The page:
November 2016: Immunology and Allergy Clinics of North America
Whitney W Stevens, Robert P Schleimer
Aspirin-Exacerbated Respiratory Disease (AERD) and Chronic Rhinosinusitis with Nasal Polyps (CRSwNP) are both characterized by the presence of chronic sinonasal inflammation and nasal polyps. Unlike in CRSwNP, AERD patients develop respiratory reactions following ingestion of COX-1 inhibitors. AERD patients also, on average, have worse upper respiratory disease with increased sinonasal symptoms, mucosal inflammation and requirements for revision sinus surgery when compared to CRSwNP patients. While no single genetic factor has been identified in either CRSwNP or AERD to date, differences in the metabolism of arachidonic acid as well as innate immune cell activation may uniquely contribute to AERD pathogenesis...
November 2016: Immunology and Allergy Clinics of North America
Adam N Williams
Aspirin-exacerbated respiratory disease (AERD) is a distinct clinical condition characterized by chronic sinusitis with nasal polyps, asthma, and hypersensitivity reactions to nonsteroidal anti-inflammatory drugs (NSAIDs). Distinguishing AERD from other forms of chronic sinusitis, asthma, and NSAID reactivity has important clinical implications for management. The clinical history is helpful, but not adequate for confirming the diagnosis of AERD, in most cases. Diagnostic provocation challenge remains the only way to confirm or exclude the diagnosis of AERD...
November 2016: Immunology and Allergy Clinics of North America
Federica Porcaro, Antonio Di Marco, Renato Cutrera
Aspirin hypersensitivity associated with chronic rhinosinusitis-with or without nasal polyposis-and asthma resistant to conventional therapy defines the aspirin-exacerbated respiratory disease (AERD). We describe the case of a 15-year-old female patient with adverse reaction to aspirin, chronic rhinosinusitis, and severe asthma. She also experienced chronic idiopathic urticaria worsened by non-steroidal anti-inflammatory drug administration. AERD was diagnosed based on clinical history and symptoms. Given the poor responsiveness to standard therapy for respiratory and cutaneous symptoms, omalizumab was administered for 24 weeks with control of respiratory symptoms and short term improvement of cutaneous symptoms...
September 29, 2016: Pediatric Pulmonology
Jiun-Bo Chen, Louisa K James, Anna M Davies, Y-C Wu, Joanne Rimmer, Valerie J Lund, Jou-Han Chen, James M McDonnell, Yih-Chih Chan, George H Hutchins, Tse Wen Chang, Brian J Sutton, Harsha H Kariyawasam, Hannah J Gould
BACKGROUND: Chronic rhinosinusitis with nasal polyps (CRSwNP) is associated with local immunoglobulin hyperproduction and the presence of IgE antibodies against Staphylococcus aureus enterotoxins (SAEs). Aspirin-exacerbated respiratory disease (AERD) is a severe form of CRSwNP in which nearly all patients express anti-SAEs. OBJECTIVES: We aimed to understand antibodies reactive to SAEs and determine whether they recognize SAEs through their complementarity-determining regions (CDRs) or framework regions (FRs)...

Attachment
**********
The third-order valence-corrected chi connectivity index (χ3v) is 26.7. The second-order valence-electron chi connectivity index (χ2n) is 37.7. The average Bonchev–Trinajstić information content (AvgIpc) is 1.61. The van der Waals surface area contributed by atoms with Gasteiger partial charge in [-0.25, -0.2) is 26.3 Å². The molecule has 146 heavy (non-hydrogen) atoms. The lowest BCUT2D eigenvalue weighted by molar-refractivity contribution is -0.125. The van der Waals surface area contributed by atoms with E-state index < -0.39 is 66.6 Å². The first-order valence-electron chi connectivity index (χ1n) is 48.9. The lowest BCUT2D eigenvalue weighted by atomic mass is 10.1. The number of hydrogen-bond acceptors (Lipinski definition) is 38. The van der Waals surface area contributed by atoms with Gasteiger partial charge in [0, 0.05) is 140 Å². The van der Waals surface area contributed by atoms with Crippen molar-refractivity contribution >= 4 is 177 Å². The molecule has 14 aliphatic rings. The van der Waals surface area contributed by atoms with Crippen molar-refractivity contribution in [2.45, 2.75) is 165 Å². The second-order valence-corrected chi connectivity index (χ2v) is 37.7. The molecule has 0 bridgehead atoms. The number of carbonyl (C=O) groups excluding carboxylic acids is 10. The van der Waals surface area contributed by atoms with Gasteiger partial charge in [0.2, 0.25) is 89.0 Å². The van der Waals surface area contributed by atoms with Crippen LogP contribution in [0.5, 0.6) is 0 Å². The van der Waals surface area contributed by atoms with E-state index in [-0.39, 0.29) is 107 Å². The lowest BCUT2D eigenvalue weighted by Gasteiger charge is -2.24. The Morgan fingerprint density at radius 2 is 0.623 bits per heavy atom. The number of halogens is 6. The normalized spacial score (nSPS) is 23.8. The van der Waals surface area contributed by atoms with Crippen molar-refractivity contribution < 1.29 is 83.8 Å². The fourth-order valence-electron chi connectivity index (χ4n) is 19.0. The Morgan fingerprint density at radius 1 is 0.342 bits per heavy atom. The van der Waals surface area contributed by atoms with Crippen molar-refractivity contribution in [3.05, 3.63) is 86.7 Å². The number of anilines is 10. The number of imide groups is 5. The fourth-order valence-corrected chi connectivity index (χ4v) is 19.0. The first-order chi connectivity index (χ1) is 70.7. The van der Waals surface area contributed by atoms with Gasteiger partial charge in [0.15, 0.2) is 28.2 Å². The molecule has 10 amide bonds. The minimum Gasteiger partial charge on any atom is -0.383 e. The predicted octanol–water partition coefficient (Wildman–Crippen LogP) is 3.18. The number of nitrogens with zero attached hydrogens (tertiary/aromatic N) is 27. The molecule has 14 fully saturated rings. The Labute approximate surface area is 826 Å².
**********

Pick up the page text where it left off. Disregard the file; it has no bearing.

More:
September 19, 2016: Journal of Allergy and Clinical Immunology
Jessica Han Ying Tan, Anne Ann Ling Hsu
BACKGROUND: Patients with aspirin-exacerbated respiratory disease (AERD) also recently known as nonsteroidal anti-inflammatory drug (NSAID) exacerbated respiratory disease (NERD) must avoid aspirin and all other oral NSAIDs. The effect of topical NSAID (tNSAID), especially salicylates which are commonly present in topical medicated preparations, on asthma control of this phenotype is studied. METHODS: The study inclusion criteria were adults with: 1) NSAID hypersensitivity; 2) nasal polyposis/chronic rhinosinusitis; 3) not well-/poorly controlled asthma and 4) exposure to tNSAID...
September 2016: Respiratory Medicine
Katherine N Cahill, Christina B Johns, Jing Cui, Paige Wickner, David W Bates, Tanya M Laidlaw, Patrick E Beeler
BACKGROUND: Aspirin-exacerbated respiratory disease (AERD) is characterized by 3 clinical features: asthma, nasal polyposis, and respiratory reactions to cyclooxygenase-1 inhibitors (nonsteroidal anti-inflammatory drugs). Electronic health records (EHRs) contain information on each feature of this triad. OBJECTIVE: We sought to determine whether an informatics algorithm applied to the EHR could electronically identify patients with AERD. METHODS: We developed an informatics algorithm to search the EHRs of patients aged 18 years and older from the Partners Healthcare system over a 10-year period (2004-2014)...
July 25, 2016: Journal of Allergy and Clinical Immunology
Emine Güven Sakalar, Nuray Bayar Muluk, Murat Kar, Cemal Cingi
Aspirin-exacerbated respiratory disease (AERD) refers to the combination of asthma, chronic rhinosinusitis with nasal polyposis, and acute upper and lower respiratory tract reactions to the ingestion of aspirin (acetylsalicylic acid, ASA) and other cyclooxygenase-1 inhibiting non-steroidal anti-inflammatory drugs. AERD affects 0.3-0.9 % of the general population. AERD generally occurs due to abnormalities in mediators and expression of arachidonic acid biosynthesis. Local IgE responses to staphylococcal enterotoxins may also be responsible for eosinophilic activation in the nasal polyp tissues of AERD patients...